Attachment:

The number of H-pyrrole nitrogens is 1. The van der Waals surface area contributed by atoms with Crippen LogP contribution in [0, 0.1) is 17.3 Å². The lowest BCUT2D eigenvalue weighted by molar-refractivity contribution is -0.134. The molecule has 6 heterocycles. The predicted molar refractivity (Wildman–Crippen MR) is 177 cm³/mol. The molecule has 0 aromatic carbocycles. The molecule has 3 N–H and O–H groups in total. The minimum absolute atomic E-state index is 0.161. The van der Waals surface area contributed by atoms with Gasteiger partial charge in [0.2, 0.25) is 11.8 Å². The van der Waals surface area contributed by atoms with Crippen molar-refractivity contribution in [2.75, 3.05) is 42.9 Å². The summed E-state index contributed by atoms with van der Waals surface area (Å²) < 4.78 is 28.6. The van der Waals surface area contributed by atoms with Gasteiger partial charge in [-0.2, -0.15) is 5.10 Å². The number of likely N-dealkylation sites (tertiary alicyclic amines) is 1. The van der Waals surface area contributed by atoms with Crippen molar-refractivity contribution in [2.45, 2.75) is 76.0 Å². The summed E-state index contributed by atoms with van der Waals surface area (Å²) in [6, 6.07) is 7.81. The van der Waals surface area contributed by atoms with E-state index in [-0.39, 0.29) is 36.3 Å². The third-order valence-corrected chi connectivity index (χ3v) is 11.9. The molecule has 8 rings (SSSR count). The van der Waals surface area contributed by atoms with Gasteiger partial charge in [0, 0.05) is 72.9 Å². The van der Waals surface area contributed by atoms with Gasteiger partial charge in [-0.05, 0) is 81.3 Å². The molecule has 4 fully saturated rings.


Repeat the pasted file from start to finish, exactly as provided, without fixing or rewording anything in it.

The number of H-pyrrole nitrogens is 1. The van der Waals surface area contributed by atoms with Crippen LogP contribution in [0, 0.1) is 17.3 Å². The lowest BCUT2D eigenvalue weighted by molar-refractivity contribution is -0.134. The molecule has 6 heterocycles. The predicted molar refractivity (Wildman–Crippen MR) is 177 cm³/mol. The molecule has 0 aromatic carbocycles. The molecule has 3 N–H and O–H groups in total. The minimum absolute atomic E-state index is 0.161. The van der Waals surface area contributed by atoms with Gasteiger partial charge in [0.2, 0.25) is 11.8 Å². The van der Waals surface area contributed by atoms with Crippen molar-refractivity contribution in [2.75, 3.05) is 42.9 Å². The summed E-state index contributed by atoms with van der Waals surface area (Å²) < 4.78 is 28.6. The van der Waals surface area contributed by atoms with Gasteiger partial charge in [-0.2, -0.15) is 5.10 Å². The number of likely N-dealkylation sites (tertiary alicyclic amines) is 1. The van der Waals surface area contributed by atoms with Crippen molar-refractivity contribution in [2.45, 2.75) is 76.0 Å². The summed E-state index contributed by atoms with van der Waals surface area (Å²) in [6, 6.07) is 7.81. The van der Waals surface area contributed by atoms with E-state index in [-0.39, 0.29) is 36.3 Å². The third-order valence-corrected chi connectivity index (χ3v) is 11.9. The molecule has 8 rings (SSSR count). The van der Waals surface area contributed by atoms with Gasteiger partial charge in [0, 0.05) is 72.9 Å². The van der Waals surface area contributed by atoms with Gasteiger partial charge in [-0.05, 0) is 81.3 Å². The molecule has 4 fully saturated rings.